Every now and then someone asks me, “Who are the best poets writing today?” My answer? “I have no idea.” Nor do I believe that anyone else does. I do have an uneasy feeling that a Blake and a Dickinson may be buried in the overgrowth, and I fear that neither current nor future readers may get to enjoy their art.

We recent poets have two great tools at our disposal: freedom of poetic license, and freedom of publishing. Generally, we can say whatever we want, and get a significant number of people to hear what we have to say. The question is whether this freedom has led to better poetry or degeneration. Perhaps that’s not the best way to put it. The question should be, even if somebody is doing something amazing and new in poetry, would we even see it? Will we travel all this way to find that we really did need the gatekeepers of poetry??

What should our attitude be toward the “postmodern horn of plenty” that has affected both poetic license and publishing? Film also seems to be facing a similar crisis with the question of digital vs. film. I found an interview with one of my favorite film critics, Armond White, in which he addresses this question.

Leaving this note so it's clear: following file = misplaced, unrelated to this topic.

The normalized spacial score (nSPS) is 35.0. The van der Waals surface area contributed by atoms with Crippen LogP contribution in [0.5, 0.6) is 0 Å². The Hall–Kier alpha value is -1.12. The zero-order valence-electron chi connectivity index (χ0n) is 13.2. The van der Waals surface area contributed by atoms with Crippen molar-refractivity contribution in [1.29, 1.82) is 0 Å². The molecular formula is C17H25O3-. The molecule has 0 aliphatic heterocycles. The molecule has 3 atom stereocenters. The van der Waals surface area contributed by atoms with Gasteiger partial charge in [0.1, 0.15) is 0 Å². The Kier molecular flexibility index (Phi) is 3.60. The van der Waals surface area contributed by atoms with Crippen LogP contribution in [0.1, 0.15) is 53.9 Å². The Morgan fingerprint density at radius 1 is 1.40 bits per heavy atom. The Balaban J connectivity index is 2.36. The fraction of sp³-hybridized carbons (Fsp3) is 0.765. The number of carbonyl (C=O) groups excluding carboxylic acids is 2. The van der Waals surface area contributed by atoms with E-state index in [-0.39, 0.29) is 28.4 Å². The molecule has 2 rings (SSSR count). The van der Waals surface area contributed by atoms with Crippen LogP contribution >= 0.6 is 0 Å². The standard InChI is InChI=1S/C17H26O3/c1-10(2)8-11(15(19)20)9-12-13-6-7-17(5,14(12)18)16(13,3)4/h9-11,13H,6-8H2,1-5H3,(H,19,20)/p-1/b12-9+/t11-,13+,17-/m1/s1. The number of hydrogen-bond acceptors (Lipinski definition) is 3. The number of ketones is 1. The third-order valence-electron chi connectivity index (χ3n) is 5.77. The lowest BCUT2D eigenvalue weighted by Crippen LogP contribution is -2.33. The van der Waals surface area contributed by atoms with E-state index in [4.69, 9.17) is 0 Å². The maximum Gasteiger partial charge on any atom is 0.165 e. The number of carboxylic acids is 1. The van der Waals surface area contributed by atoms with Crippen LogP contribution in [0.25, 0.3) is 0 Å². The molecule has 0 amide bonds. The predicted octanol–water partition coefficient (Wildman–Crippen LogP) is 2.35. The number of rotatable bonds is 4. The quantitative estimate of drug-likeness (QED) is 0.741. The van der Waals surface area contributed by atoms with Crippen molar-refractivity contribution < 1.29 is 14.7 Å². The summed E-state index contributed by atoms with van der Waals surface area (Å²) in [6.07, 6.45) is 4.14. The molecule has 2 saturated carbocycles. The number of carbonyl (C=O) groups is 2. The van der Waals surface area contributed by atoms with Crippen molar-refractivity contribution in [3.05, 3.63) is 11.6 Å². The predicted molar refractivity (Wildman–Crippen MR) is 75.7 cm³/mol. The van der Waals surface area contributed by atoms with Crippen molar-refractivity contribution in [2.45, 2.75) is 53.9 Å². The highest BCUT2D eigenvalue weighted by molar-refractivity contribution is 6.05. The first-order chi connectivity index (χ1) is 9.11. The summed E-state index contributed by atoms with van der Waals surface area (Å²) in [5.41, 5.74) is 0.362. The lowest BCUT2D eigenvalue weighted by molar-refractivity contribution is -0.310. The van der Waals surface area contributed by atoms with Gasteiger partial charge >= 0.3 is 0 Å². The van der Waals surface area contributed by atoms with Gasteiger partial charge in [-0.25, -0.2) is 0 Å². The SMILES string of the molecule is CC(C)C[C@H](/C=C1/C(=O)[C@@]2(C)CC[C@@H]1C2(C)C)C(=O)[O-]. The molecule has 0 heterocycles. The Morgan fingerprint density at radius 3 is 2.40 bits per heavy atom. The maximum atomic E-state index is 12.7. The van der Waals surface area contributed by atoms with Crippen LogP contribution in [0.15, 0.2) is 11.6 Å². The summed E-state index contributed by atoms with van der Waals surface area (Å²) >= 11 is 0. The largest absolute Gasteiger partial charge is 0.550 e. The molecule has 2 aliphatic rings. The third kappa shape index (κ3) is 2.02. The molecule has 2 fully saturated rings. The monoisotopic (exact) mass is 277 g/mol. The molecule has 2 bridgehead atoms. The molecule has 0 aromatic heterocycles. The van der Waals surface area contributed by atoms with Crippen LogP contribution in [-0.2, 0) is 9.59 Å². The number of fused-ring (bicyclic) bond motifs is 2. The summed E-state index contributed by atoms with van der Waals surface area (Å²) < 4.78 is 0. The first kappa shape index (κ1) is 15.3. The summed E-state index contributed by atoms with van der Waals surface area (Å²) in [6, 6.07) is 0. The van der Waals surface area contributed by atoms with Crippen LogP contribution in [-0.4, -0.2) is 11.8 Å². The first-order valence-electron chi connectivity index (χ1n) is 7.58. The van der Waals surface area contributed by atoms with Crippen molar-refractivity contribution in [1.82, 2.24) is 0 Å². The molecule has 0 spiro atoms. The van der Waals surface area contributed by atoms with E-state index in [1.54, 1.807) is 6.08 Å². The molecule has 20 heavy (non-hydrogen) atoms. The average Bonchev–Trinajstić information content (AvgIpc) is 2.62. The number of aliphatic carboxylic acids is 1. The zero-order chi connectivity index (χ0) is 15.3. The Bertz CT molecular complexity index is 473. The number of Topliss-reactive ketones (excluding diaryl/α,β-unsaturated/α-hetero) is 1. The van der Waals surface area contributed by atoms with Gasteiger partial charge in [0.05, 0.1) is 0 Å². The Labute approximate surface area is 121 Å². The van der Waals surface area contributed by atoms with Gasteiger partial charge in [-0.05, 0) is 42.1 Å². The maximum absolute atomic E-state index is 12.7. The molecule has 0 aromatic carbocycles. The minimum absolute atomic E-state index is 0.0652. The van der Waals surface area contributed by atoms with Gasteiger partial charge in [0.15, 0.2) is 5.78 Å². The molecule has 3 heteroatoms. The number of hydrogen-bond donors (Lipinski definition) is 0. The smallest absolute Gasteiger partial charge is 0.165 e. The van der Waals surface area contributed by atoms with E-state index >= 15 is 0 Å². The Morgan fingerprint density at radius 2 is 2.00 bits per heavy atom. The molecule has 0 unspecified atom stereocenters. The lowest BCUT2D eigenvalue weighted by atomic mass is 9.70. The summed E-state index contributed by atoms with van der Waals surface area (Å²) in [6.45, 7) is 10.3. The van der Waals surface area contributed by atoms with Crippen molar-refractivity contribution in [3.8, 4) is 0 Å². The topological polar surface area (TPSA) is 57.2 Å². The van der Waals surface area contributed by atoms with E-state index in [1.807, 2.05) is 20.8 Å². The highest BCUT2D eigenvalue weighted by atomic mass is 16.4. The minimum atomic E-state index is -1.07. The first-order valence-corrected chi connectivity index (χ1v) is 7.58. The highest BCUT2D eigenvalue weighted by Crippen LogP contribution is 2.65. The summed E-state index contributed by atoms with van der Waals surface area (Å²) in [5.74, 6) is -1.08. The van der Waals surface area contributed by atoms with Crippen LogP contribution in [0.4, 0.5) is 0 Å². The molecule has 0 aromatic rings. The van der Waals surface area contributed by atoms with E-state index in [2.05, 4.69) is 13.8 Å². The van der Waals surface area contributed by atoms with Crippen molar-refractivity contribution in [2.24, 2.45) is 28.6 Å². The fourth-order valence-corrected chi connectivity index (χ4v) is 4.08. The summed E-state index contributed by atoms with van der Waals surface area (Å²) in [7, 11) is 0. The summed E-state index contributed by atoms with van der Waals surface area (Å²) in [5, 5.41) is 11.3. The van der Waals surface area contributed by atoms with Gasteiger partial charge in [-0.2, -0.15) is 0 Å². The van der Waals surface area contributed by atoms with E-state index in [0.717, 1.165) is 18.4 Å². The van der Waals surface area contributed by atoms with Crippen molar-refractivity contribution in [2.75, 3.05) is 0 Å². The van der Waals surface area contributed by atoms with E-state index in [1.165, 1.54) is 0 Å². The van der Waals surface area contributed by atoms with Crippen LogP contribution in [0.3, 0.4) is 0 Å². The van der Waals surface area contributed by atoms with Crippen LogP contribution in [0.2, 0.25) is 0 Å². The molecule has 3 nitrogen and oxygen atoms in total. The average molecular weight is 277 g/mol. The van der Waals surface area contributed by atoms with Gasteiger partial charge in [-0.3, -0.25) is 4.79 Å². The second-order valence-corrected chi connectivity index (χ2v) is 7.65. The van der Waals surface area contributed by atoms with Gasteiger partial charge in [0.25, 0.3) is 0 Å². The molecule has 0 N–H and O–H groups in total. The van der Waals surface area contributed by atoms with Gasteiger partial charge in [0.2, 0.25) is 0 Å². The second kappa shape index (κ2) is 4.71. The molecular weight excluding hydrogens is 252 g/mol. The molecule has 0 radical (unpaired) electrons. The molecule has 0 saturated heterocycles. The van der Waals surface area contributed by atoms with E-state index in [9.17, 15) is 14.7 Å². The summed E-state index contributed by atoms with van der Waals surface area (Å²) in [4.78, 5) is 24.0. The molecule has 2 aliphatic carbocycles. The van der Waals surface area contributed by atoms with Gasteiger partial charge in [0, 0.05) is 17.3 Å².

Steve Boone: What it suggests to me is that radical visions from people who would otherwise not have been bothered because of the mountain you’d have to climb to get a film completed, the translators you’d have to employ, would no longer be an issue, and you’d take camera in hand. Super 8, Pixelvision, Hi-8—all that stuff was nice, but it was low-resolution and if you put them up against a 35mm projection, audience prejudices would discount these other media. Now we have these new cameras that, if you know how to light and compose and expose, your image is going to be free of those subliminal triggers that provoke an audience to dismiss a film as “not film.” All that stuff goes away.

Armond White: Well, you say “audience prejudice.” I say “audience preference,” because the screen is not a level playing field. And Americans are very fortunate to have had Hollywood, to have experienced–to know– how great photography can be. So don’t give me no bullshit. I know what great photography is. I don’t want to see somebody scrambling with their camera and trying to do things modestly. I’ve seen Joseph August and Gordon Willis. I don’t want anything less.

Two last points:

1. All this reminds me of the indie trend of a few years ago (a trend I think is dead, as indie has largely gone mainstream, right?). Everyone was obsessed with finding/naming the “greatest lost track of all time” (as Wilco put it). Don’t get me wrong, there’s a lot of great “indie” rock—but there’s also a lot of trash.

2. Why do I always feel like I’m complaining in my blog posts? I will say something nice in my next post, or say nothing at all.

3. OK, one more point: Who are the greatest poets writing today?